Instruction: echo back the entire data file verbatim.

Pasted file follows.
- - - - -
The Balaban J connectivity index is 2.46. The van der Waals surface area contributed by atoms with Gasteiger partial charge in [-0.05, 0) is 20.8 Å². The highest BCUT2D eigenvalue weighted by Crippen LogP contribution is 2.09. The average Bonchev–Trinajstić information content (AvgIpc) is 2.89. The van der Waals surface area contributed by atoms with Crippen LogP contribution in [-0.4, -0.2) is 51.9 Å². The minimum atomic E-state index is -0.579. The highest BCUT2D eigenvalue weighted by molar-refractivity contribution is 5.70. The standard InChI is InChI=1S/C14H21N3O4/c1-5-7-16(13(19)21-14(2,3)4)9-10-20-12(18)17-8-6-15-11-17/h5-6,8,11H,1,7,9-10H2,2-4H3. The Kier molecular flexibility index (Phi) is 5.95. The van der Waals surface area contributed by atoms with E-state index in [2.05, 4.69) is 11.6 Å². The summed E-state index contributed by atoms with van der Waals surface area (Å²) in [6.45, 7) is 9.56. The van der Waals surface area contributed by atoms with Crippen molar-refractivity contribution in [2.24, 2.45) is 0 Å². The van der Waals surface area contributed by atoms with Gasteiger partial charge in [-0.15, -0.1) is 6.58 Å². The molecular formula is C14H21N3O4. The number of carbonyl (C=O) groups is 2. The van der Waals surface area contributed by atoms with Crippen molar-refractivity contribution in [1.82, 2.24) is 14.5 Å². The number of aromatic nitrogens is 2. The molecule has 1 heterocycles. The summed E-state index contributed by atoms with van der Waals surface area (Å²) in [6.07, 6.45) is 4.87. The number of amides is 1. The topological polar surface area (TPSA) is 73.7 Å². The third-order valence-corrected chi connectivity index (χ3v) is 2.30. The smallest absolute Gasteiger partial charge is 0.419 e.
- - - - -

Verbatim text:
The Balaban J connectivity index is 2.46. The van der Waals surface area contributed by atoms with Gasteiger partial charge in [-0.05, 0) is 20.8 Å². The highest BCUT2D eigenvalue weighted by Crippen LogP contribution is 2.09. The average Bonchev–Trinajstić information content (AvgIpc) is 2.89. The van der Waals surface area contributed by atoms with Crippen LogP contribution in [-0.4, -0.2) is 51.9 Å². The minimum atomic E-state index is -0.579. The highest BCUT2D eigenvalue weighted by molar-refractivity contribution is 5.70. The standard InChI is InChI=1S/C14H21N3O4/c1-5-7-16(13(19)21-14(2,3)4)9-10-20-12(18)17-8-6-15-11-17/h5-6,8,11H,1,7,9-10H2,2-4H3. The Kier molecular flexibility index (Phi) is 5.95. The van der Waals surface area contributed by atoms with E-state index in [2.05, 4.69) is 11.6 Å². The summed E-state index contributed by atoms with van der Waals surface area (Å²) in [6.45, 7) is 9.56. The van der Waals surface area contributed by atoms with Crippen molar-refractivity contribution in [2.24, 2.45) is 0 Å². The van der Waals surface area contributed by atoms with Gasteiger partial charge in [-0.15, -0.1) is 6.58 Å². The molecular formula is C14H21N3O4. The number of carbonyl (C=O) groups is 2. The van der Waals surface area contributed by atoms with Crippen molar-refractivity contribution in [1.82, 2.24) is 14.5 Å². The number of aromatic nitrogens is 2. The molecule has 1 heterocycles. The summed E-state index contributed by atoms with van der Waals surface area (Å²) in [6.07, 6.45) is 4.87. The number of amides is 1. The topological polar surface area (TPSA) is 73.7 Å². The third-order valence-corrected chi connectivity index (χ3v) is 2.30. The smallest absolute Gasteiger partial charge is 0.419 e.